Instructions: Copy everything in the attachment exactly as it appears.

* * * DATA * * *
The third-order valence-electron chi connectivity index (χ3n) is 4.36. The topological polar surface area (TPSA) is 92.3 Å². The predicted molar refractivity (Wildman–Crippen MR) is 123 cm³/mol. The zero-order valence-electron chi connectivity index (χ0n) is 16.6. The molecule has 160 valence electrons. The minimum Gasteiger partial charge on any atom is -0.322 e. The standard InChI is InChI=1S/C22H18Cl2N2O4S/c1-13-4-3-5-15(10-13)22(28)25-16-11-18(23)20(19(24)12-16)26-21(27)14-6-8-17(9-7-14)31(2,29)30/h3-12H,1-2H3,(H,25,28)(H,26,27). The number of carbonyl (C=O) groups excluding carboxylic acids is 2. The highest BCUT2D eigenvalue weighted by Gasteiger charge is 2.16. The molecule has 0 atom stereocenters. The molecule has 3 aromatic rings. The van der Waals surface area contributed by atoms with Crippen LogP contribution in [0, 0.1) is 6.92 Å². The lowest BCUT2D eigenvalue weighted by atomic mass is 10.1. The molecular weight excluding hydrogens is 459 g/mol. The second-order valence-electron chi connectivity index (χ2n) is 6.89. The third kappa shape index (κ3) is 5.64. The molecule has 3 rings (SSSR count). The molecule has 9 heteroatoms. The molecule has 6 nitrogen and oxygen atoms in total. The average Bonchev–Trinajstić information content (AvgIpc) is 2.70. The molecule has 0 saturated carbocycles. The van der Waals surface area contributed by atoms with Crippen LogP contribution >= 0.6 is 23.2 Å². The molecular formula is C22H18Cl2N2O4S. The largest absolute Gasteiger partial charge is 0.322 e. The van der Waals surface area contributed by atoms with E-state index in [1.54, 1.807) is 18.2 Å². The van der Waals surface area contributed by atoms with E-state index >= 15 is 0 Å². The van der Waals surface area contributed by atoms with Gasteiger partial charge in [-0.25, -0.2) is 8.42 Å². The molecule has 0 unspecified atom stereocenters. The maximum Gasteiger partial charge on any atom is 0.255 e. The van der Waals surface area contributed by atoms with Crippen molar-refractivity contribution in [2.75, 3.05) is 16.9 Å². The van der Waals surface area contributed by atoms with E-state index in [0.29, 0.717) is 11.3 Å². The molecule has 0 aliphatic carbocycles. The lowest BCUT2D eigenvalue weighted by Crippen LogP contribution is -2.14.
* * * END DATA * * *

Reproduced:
The third-order valence-electron chi connectivity index (χ3n) is 4.36. The topological polar surface area (TPSA) is 92.3 Å². The predicted molar refractivity (Wildman–Crippen MR) is 123 cm³/mol. The zero-order valence-electron chi connectivity index (χ0n) is 16.6. The molecule has 160 valence electrons. The minimum Gasteiger partial charge on any atom is -0.322 e. The standard InChI is InChI=1S/C22H18Cl2N2O4S/c1-13-4-3-5-15(10-13)22(28)25-16-11-18(23)20(19(24)12-16)26-21(27)14-6-8-17(9-7-14)31(2,29)30/h3-12H,1-2H3,(H,25,28)(H,26,27). The number of carbonyl (C=O) groups excluding carboxylic acids is 2. The highest BCUT2D eigenvalue weighted by Gasteiger charge is 2.16. The molecule has 0 atom stereocenters. The molecule has 3 aromatic rings. The van der Waals surface area contributed by atoms with Crippen LogP contribution in [0, 0.1) is 6.92 Å². The lowest BCUT2D eigenvalue weighted by atomic mass is 10.1. The molecular weight excluding hydrogens is 459 g/mol. The second-order valence-electron chi connectivity index (χ2n) is 6.89. The third kappa shape index (κ3) is 5.64. The molecule has 3 rings (SSSR count). The molecule has 9 heteroatoms. The molecule has 6 nitrogen and oxygen atoms in total. The average Bonchev–Trinajstić information content (AvgIpc) is 2.70. The molecule has 0 saturated carbocycles. The van der Waals surface area contributed by atoms with Crippen LogP contribution >= 0.6 is 23.2 Å². The molecular formula is C22H18Cl2N2O4S. The largest absolute Gasteiger partial charge is 0.322 e. The van der Waals surface area contributed by atoms with E-state index in [1.54, 1.807) is 18.2 Å². The van der Waals surface area contributed by atoms with E-state index >= 15 is 0 Å². The van der Waals surface area contributed by atoms with Gasteiger partial charge in [-0.25, -0.2) is 8.42 Å². The molecule has 0 unspecified atom stereocenters. The maximum Gasteiger partial charge on any atom is 0.255 e. The van der Waals surface area contributed by atoms with Crippen molar-refractivity contribution in [2.75, 3.05) is 16.9 Å². The van der Waals surface area contributed by atoms with E-state index in [0.29, 0.717) is 11.3 Å². The molecule has 0 aliphatic carbocycles. The lowest BCUT2D eigenvalue weighted by Crippen LogP contribution is -2.14.